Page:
10-11 years ago the purchase rationalized as my 50th self birthday present was the first shock. It arrived at my local dealer and played against my plenty fine Martin, my Larrivee, and 1977 Ovation plus guitars in the store it just blew me away. It was like a bikini model and singer sitting down and singing in a 14 year old boy's lap. It truly ended GAS. I sold everything else and haven't been interested in a purchase since.

    The shock was a new order or in stock like it would be 2x the price now. I saw a similar one that has a repaired crack sell for almost what I paid.

    Something amazing beyond the responsiveness and tone is it never opened up as my Larrivee seemed to - just always amazing. My Martins were all used instruments. It's been stable with weather and temperature changes unlike other acoustics I've had. It's a 14 fret OO. You would not think a guitar that size could go to a bluegrass jam but it can. I never tire of the tone - why I bought others in the past.

    Anyway, as far as acoustics, I'm GAS-free since my 2009 model year guitar. I totally understand why some people just have one or a main guitar. With 2 kids, costs and retirement age coming up I also cannot imagine repeating what I did with that purchase.

    :)
     
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  9. Violeiro

    Violeiro TDPRI Member

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    I have been through many acoustic guitars and it is true that you do get more from acoustics that have more attention to details and certain specs and build characteristics. An acoustic with Adirondack baked top will cost more but in my opinion sounds better than a Sitka top...hide glue and good scalloped bracing adds as well...a thin lacquer helps as well... All of that adds up to the price.

    Sent from my moto g(7) using Tapatalk
     
  10. trxx

    trxx Tele-Afflicted

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    I almost bought one of those 'baked' Cort's when they came out. Then I ran into info on the worker's rights issues and passed. That got me looking into the 'baked' top trend. Still don't know if it's such a good idea for integrity of a top.
     
  11. Violeiro

    Violeiro TDPRI Member

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    I have had a number of samples of both, baked and non-baked.... My feeling is the backed tops are dryer (more vintage sound and bigger head room. All my acoustics today have baked tops...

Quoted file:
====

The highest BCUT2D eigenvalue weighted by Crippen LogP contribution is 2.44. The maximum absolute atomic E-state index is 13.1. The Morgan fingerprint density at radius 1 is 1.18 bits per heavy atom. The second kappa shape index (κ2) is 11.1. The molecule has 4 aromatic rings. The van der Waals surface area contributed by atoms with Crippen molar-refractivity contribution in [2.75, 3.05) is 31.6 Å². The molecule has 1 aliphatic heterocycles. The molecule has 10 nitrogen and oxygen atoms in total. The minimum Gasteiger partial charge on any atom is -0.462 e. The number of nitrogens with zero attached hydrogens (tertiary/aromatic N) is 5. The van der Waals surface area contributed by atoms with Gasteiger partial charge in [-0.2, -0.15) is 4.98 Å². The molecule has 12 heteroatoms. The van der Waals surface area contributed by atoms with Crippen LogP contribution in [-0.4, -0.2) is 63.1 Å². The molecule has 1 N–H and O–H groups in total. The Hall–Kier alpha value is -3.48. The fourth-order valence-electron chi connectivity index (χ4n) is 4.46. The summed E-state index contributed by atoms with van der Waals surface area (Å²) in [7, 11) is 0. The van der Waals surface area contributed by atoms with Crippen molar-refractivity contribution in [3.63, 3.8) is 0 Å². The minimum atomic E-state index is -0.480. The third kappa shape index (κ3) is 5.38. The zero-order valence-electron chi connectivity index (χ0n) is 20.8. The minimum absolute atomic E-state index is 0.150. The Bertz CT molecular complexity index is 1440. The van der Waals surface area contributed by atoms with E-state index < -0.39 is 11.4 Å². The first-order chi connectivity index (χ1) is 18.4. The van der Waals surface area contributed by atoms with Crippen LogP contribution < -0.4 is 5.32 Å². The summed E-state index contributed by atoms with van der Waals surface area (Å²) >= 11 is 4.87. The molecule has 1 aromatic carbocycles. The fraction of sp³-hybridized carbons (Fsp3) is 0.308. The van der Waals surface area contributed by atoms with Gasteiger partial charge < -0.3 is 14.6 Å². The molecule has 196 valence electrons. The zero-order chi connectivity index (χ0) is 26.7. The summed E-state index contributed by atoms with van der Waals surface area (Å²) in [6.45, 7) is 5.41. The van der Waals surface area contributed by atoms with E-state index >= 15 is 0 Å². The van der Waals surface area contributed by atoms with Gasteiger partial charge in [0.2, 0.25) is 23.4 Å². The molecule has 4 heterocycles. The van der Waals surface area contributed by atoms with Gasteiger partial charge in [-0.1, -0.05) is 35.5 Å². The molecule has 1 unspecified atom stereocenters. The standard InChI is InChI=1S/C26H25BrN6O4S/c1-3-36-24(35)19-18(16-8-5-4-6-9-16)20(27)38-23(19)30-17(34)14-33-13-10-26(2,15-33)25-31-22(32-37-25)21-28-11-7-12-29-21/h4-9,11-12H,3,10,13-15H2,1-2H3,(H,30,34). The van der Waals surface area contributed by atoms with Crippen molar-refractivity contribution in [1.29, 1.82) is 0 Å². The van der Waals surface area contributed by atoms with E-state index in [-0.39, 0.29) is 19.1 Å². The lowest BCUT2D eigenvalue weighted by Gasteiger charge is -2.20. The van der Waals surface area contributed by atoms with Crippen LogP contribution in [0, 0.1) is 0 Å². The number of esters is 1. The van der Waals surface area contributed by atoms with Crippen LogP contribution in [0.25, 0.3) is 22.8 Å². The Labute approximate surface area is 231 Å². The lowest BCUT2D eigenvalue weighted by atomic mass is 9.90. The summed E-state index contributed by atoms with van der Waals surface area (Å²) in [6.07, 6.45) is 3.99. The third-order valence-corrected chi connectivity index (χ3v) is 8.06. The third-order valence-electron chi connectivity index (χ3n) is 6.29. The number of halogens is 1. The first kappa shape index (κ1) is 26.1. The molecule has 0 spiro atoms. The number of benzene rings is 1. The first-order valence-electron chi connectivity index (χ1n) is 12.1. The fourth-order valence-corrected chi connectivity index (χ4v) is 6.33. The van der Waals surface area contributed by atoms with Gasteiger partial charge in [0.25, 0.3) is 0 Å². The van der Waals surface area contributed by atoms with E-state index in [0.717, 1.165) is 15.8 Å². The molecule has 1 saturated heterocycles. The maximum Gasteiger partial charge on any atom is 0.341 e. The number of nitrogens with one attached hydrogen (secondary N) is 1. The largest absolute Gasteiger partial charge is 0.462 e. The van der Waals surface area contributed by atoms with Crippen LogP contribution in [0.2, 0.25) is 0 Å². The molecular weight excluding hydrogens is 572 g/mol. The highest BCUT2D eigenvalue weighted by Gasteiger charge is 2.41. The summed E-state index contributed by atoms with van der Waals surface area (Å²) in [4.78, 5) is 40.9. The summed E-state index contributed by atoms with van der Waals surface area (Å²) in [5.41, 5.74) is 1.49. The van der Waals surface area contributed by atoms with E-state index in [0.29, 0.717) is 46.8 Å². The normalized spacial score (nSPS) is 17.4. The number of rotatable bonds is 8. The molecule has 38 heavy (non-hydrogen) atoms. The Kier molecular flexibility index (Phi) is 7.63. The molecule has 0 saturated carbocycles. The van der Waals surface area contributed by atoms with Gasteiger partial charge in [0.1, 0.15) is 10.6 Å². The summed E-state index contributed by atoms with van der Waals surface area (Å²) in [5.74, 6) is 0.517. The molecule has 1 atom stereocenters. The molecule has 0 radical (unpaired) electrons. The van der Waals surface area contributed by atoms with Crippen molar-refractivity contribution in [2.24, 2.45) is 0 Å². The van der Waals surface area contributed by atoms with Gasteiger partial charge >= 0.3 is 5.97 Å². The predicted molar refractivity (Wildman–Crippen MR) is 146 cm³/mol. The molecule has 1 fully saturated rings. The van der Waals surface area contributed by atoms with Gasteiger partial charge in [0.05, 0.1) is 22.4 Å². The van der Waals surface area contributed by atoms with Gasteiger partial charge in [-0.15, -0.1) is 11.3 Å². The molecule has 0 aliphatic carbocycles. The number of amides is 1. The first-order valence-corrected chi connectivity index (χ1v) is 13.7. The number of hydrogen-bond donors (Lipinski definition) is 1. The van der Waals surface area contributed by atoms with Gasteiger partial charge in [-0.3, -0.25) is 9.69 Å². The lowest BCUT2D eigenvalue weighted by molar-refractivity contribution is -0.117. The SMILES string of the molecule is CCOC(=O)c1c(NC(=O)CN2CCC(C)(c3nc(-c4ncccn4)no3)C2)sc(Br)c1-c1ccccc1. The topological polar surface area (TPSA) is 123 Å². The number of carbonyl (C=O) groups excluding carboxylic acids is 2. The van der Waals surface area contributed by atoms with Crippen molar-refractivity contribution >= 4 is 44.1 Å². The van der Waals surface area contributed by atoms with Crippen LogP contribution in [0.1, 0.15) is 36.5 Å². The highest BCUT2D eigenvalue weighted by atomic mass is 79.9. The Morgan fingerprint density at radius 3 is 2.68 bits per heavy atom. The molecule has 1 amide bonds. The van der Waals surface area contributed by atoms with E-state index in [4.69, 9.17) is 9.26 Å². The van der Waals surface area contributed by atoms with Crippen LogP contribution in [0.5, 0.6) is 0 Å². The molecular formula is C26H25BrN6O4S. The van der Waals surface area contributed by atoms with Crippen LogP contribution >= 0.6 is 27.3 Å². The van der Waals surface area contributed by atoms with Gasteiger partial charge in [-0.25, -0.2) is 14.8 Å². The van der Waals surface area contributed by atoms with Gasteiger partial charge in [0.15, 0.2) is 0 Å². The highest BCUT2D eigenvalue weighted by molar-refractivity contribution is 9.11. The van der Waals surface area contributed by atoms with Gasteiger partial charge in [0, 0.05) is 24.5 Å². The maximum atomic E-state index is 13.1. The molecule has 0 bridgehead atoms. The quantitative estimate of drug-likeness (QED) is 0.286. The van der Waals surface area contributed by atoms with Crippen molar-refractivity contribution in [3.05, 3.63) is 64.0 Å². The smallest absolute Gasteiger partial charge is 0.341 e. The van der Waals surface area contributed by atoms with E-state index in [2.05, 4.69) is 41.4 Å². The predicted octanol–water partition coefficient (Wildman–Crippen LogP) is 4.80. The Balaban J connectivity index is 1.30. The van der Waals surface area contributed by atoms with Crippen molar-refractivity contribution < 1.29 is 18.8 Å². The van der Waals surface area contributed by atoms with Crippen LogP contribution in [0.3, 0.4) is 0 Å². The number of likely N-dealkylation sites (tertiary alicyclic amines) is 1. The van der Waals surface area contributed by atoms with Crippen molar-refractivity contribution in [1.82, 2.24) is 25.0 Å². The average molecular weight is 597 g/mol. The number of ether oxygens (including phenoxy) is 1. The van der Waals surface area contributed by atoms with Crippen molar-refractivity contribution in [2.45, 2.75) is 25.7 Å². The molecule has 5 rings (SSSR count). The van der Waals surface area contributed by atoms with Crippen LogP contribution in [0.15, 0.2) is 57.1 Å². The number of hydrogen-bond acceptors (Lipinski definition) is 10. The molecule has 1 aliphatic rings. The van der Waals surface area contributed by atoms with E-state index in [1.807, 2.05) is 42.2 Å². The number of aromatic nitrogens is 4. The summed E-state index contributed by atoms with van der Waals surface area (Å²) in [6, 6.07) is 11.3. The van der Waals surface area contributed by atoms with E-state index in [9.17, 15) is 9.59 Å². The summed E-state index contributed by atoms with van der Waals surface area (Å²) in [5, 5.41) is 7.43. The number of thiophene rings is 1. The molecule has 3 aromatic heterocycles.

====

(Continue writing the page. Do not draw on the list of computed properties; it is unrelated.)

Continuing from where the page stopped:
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  12. DrPepper

    DrPepper Friend of Leo's Ad Free Member

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    My acoustic has a baked top and it sounds very good, looks good too.
     
  13. 3-Chord-Genius

    3-Chord-Genius Poster Extraordinaire

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    What's the difference between "baked" and "roasted"? I mean with guitar wood, not food.
     
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  14. trxx

    trxx Tele-Afflicted

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    We're using 'baked' in place of 'torrefied'. The torrefaction process involves heating wood in an oxygen free chamber...or something like that, I suppose to keep it from 'roasting' too much.
     
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  15. trxx

    trxx Tele-Afflicted

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    Some of them do sound and look very good. My only concern is how torrefacton affects integrity of the wood.
     
  16. DrPepper

    DrPepper Friend of Leo's Ad Free Member

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    Depends on what your smoking... Wait,
     
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  17. rangercaster

    rangercaster Poster Extraordinaire

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    I like mine medium rare ...
     
  18. nathanteal

    nathanteal Tele-Holic

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    I dunno. I've played budget Breedloves that were better than high end Taylors.
     
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  19. Violeiro

    Violeiro TDPRI Member

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    Me too...

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  20. Violeiro

    Violeiro TDPRI Member

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    Same thing, torrified, vintage treatment....